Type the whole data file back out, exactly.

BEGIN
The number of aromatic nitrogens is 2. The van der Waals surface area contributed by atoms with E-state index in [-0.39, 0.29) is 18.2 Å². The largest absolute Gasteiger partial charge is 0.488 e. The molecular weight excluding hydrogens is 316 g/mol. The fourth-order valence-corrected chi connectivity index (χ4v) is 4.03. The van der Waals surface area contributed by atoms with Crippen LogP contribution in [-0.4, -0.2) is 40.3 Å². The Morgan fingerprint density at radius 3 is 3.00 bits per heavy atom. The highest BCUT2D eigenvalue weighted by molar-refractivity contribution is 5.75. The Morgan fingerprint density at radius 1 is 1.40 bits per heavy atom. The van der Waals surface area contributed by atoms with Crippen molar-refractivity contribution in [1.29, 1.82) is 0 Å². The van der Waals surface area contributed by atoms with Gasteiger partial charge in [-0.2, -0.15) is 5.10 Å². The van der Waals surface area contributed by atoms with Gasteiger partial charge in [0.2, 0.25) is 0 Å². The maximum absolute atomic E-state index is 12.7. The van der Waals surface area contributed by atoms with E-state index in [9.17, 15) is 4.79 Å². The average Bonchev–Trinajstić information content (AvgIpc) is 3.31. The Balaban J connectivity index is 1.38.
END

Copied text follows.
The number of aromatic nitrogens is 2. The van der Waals surface area contributed by atoms with E-state index in [-0.39, 0.29) is 18.2 Å². The largest absolute Gasteiger partial charge is 0.488 e. The molecular weight excluding hydrogens is 316 g/mol. The fourth-order valence-corrected chi connectivity index (χ4v) is 4.03. The van der Waals surface area contributed by atoms with Crippen LogP contribution in [-0.4, -0.2) is 40.3 Å². The Morgan fingerprint density at radius 3 is 3.00 bits per heavy atom. The highest BCUT2D eigenvalue weighted by molar-refractivity contribution is 5.75. The Morgan fingerprint density at radius 1 is 1.40 bits per heavy atom. The van der Waals surface area contributed by atoms with Crippen molar-refractivity contribution in [1.29, 1.82) is 0 Å². The van der Waals surface area contributed by atoms with Gasteiger partial charge in [-0.2, -0.15) is 5.10 Å². The van der Waals surface area contributed by atoms with Gasteiger partial charge in [0.2, 0.25) is 0 Å². The maximum absolute atomic E-state index is 12.7. The van der Waals surface area contributed by atoms with E-state index in [9.17, 15) is 4.79 Å². The average Bonchev–Trinajstić information content (AvgIpc) is 3.31. The Balaban J connectivity index is 1.38.